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Astable Tutorial


The astable has two unstable states, being unable to rest in a fixed state. When you first switch on, one transistor is on (conducting) and the other is off (non conducting). They stay in this unstable state for a time, determined by a CR time constant. Then the transistors exchange states, the one that was off coming on, and the one that was on going off. They stay in this new unstable state for a time, again determined by a CR time constant, before reverting to the original state.

This process is repeated continuously.


The characteristics of the two transistors are not exactly the same. When the circuit is first switched on,  the current through  one transistor, say Tr1, will increase faster than the current through Tr2.

Due to the rise of current through R1, the voltage across it  will increase, causing the collector voltage of Tr1 to fall.  This fall in voltage is coupled to the base of Tr2. This causes the collector current of Tr2 to fall, and its collector voltage to rise, due to less voltage being dropped across R4.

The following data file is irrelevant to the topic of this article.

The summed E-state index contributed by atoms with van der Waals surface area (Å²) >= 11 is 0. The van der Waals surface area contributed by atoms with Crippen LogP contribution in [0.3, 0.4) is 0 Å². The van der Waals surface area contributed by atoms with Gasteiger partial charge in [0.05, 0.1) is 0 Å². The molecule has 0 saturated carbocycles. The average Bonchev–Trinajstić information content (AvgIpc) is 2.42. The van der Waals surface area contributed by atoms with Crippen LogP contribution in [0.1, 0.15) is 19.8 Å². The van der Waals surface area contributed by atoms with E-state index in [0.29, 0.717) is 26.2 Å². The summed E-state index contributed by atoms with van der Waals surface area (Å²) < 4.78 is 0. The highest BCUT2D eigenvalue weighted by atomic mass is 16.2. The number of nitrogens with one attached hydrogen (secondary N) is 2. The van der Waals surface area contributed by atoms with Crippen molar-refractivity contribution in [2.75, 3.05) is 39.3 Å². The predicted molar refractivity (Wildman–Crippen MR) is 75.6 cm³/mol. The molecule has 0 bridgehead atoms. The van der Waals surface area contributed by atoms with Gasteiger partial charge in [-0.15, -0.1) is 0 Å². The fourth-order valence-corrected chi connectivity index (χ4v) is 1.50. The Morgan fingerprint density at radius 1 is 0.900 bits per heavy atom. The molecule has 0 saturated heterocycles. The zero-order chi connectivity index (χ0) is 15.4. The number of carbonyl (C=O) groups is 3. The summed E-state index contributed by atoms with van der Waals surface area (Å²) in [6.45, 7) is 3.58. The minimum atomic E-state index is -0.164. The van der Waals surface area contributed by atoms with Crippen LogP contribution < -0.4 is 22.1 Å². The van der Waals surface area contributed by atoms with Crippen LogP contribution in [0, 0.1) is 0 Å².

This rise in collector voltage is cross coupled to the base of Tr1, increasing the forward bias of Tr1 and increasing its collector current. Since the collector current was already rising, its rise is  aided by this rising forward bias. The effect is CUMULATIVE and Tr1 becomes rapidly fully on and Tr2 completely off.

The collector voltage of Tr1 is now low, and that of Tr2 is high. C1 now begins to charge from the supply rail, via R2. As the voltage on the right hand side of C1 starts to rise, Tr2 starts to conduct. Again we have the cumulative effect and Tr2 rapidly comes on and Tr1 goes off. The collector voltage of Tr1 is now high and that of Tr2 low. It is now the turn of C2 to charge from the supply via R3.

As the voltage on the left hand side of C2 begins to rise, the base voltage of Tr1 increases, turning it on and turning Tr2 off.

The whole process repeats continuously.

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